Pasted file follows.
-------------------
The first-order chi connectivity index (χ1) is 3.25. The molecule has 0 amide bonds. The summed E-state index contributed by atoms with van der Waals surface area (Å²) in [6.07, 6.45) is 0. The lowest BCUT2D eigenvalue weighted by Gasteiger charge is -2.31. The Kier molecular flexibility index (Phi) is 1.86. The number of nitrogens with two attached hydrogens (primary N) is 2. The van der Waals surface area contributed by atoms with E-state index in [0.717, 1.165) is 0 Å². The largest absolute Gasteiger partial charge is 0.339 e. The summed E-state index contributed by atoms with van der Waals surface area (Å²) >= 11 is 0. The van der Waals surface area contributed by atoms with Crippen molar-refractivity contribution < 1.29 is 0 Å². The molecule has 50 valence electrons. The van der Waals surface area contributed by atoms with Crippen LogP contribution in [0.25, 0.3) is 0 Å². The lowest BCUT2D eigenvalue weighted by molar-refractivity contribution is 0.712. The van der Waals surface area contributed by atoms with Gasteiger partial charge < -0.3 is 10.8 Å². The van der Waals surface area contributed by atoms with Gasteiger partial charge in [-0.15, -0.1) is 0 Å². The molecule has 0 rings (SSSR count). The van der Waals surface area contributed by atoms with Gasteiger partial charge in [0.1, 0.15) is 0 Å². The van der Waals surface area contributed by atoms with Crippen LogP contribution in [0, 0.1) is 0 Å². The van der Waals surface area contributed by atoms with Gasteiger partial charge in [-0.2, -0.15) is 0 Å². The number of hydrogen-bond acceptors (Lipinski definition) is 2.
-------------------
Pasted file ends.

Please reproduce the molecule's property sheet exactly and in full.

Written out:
The first-order chi connectivity index (χ1) is 3.25. The molecule has 0 amide bonds. The summed E-state index contributed by atoms with van der Waals surface area (Å²) in [6.07, 6.45) is 0. The lowest BCUT2D eigenvalue weighted by Gasteiger charge is -2.31. The Kier molecular flexibility index (Phi) is 1.86. The number of nitrogens with two attached hydrogens (primary N) is 2. The van der Waals surface area contributed by atoms with E-state index in [0.717, 1.165) is 0 Å². The largest absolute Gasteiger partial charge is 0.339 e. The summed E-state index contributed by atoms with van der Waals surface area (Å²) >= 11 is 0. The van der Waals surface area contributed by atoms with Crippen molar-refractivity contribution < 1.29 is 0 Å². The molecule has 50 valence electrons. The van der Waals surface area contributed by atoms with Crippen LogP contribution in [0.25, 0.3) is 0 Å². The lowest BCUT2D eigenvalue weighted by molar-refractivity contribution is 0.712. The van der Waals surface area contributed by atoms with Gasteiger partial charge < -0.3 is 10.8 Å². The van der Waals surface area contributed by atoms with Gasteiger partial charge in [-0.15, -0.1) is 0 Å². The molecule has 0 rings (SSSR count). The van der Waals surface area contributed by atoms with Gasteiger partial charge in [0.1, 0.15) is 0 Å². The van der Waals surface area contributed by atoms with Crippen LogP contribution in [0, 0.1) is 0 Å². The van der Waals surface area contributed by atoms with Gasteiger partial charge in [-0.2, -0.15) is 0 Å². The number of hydrogen-bond acceptors (Lipinski definition) is 2.